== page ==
*Update* I decided to add one more book to our mock Caldecott list, Toys Meet Snow. I couldn’t pass up the great illustrations.


*Update 2* At the risk of being overly ambitious, I added one more to our list. Beyond the Bond, by Joseph Kuefler.

beyond the pond

Everything I need to know, I learned from Elephant and Piggie

I’ve been summering from PPEAPD (Pre-Post-Elephant and Piggie Depression) lately. It was really hard for me to enjoy the latest book, I Really Like Slop, the first time because all I could think about while I was reading it was “It’s the next to last one, ever!” :(. Everyone who knows me knows that I REALLY like the Elephant and Piggie books. Last Friday, I spoke at a conference and I mentioned Elephant and Piggie at least four times during my presentation, and this was after I started things out by reading I Broke my Trunk. The Elephant and Piggie books are smart, they’re funny. They’re the BEST books out there for emerging readers, and the quality doesn’t suffer at all because of their simplicity. Most of all, though, they are wise. You can learn a lot from these books. Here’s what I have learned from Gerald and Piggie over the years.

We all need some personal space.


It’s ok to pretend sometimes.

elephant and piggie pretend

Friends find ways to include each other

elephand and piggie catch

Friends are honest with each other

elephant and piggie glasses

Friends worry about each other.


Good communication is key to good friendship.

elephant and piggie trumpet

We should celebrate other cultures.

elephant and piggie cultures

Friends listen to each other (even when the advice is doubtful)

elephant and piggie party

Don’t be a showoff.


Friends are flexible.

elephant and piggie flexible

We’re all good at something.

elephant and piggie spray

We shouldn’t let jealousy ruin friendships.

elephantandpigie new friend

We need to stop and admire the stars sometimes.

elephant and piggie stars

We all need a little rest now and then.

elephant and piggie rest

It’s all about perspective.

elephant and piggie cold

Sometimes having fun is the most important thing.

elephantandpiggie fun

We should constantly be learning new things.

elephant and piggie dance

It’s ok to ask for help.

elephant and piggie help

It’s ok to say no.


Friends stand up for each other.

elephant and piggie Big Guy

People are more important than things.

elephant and piggie toys

Sometimes we find friends in unexpected places.


Friends laugh together.

elephant and piggie laugh

It’s hard to say goodbye.

elephant and piggie goodbye

Thanks for all of the laughs and lessons over the years, Mo.

Monday Book Battle: Don’t Throw it to Mo! vs. Hooray for Fly Guy!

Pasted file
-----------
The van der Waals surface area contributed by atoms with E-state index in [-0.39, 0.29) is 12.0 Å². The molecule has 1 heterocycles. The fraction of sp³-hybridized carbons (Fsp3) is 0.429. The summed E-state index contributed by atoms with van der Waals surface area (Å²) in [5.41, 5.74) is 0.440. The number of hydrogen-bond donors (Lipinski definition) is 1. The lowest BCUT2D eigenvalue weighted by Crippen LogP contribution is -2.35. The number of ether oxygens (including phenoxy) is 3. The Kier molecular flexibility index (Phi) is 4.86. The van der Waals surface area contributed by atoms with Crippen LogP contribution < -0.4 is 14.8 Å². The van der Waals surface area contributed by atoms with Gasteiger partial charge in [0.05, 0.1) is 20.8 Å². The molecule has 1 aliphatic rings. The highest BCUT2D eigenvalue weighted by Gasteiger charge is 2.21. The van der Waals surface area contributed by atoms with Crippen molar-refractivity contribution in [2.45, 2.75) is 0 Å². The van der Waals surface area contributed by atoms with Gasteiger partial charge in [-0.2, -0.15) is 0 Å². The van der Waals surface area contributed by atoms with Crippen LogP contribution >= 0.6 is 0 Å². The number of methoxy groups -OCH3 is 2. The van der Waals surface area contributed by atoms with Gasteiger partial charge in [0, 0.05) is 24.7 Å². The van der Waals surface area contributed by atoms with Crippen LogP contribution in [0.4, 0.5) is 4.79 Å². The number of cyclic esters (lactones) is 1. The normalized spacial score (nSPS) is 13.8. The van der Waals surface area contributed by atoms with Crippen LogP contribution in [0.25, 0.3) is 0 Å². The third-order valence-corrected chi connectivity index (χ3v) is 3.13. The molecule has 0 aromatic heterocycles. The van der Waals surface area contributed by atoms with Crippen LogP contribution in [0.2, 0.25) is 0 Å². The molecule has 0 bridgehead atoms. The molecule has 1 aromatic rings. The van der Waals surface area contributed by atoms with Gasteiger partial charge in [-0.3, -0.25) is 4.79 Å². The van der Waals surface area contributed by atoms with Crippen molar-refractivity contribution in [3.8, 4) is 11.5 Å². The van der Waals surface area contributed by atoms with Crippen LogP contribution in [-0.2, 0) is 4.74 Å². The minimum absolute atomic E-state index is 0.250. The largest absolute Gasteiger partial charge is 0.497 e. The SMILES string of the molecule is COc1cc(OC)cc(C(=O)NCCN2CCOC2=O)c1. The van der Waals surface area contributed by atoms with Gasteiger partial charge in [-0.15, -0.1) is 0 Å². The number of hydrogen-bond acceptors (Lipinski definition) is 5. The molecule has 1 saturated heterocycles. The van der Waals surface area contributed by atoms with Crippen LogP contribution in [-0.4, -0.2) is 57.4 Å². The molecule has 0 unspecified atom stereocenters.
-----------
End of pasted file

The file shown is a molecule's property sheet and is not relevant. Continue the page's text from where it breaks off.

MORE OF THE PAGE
Happy Monday! I hope it has been a great one for you.

Both Alabama and Auburn won their games this weekend, so football is the topic of most of the conversation around here among the students and the faculty. Today we’ll be battling two easy readers about football. Tedd Arnold’s Hooray for Fly Guy! and David A. Adler’s Don’t Throw it to Mo! 

don't throw it to mo VS. 0-545-00724-0

The Similarities

These books had some obvious things in common. Both of them deal with a football player on the tiny side warming up the team bench. Both football teams are behind in their game, and it comes down to the final play in both games. Of course, the tiny heroes Fly Guy and Mo, come into the game at the end and save the day for their respective teams.

The Differences

Besides the obvious, the heroes being of different species, the books have some differences too. Mo Jackson’s coach believed in him the whole time. The other team may not have, (and paid for it) but his coach knew he could come through in the end, and was quick to give him credit when he did. Fly Guy’s coach din’t believe in him at all, for good reason. Fly Guy really couldn’t do anything that a football payer needs to do to play the game. The only reason he puts Fly Guy in is because his new star player got hurt, and he needs someone on the field. He even says, “The game is lost anyway.” So when the big plays happen, when Mo catches the touchdown pass, and when Fly Guy flies up into the opposing quarterback’s nose causing him to fumble (Not sure there isn’t a targeting or a hands to the face penalty in there somewhere) the coaches probably have different levels of surprise. I think that Fly Guy probably has a more triumphant feel to it because He and Buzz are not only beating the other team in the end, but they’re proving their own coach wrong as well.

The Student Judges

I read both of these books to first grade today, and they did a great job pointing out the similarities and differences. When it came time to vote, 5 of them voted for Don’t Throw it to Mo!  About 13 of them voted for Fly Guy. But to be fair, they had already developed a love for Fly Guy from the other books we’ve read this year. I asked them why the voted they way they did, and the Fly Guy supporters said that it was funnier because Fly Guy flew up his nose. The Mo supporters said they liked it because Mo Jackson sounded like Bo Jackson, who is an Auburn legend. They also liked how Mo’s mother woke him up every day by yelling, “It’s a long throw!” and then having him dive out of bed to catch the ball.

The Verdict

I agree with the majority of the 1st graders today. Both books are a fun read, but Hooray for Fly Guy is funnier.



Next Week: It’s a Frog Pop-up book frenzy! Mo Willems’ Big Frog Can’t Fit In vs. The Wide-Mouthed Frog.

The Illustrated Tales of an Elementary School Librarian: Some Weird Stuff Happens in the Library

Some Weird Stuff Happens the Library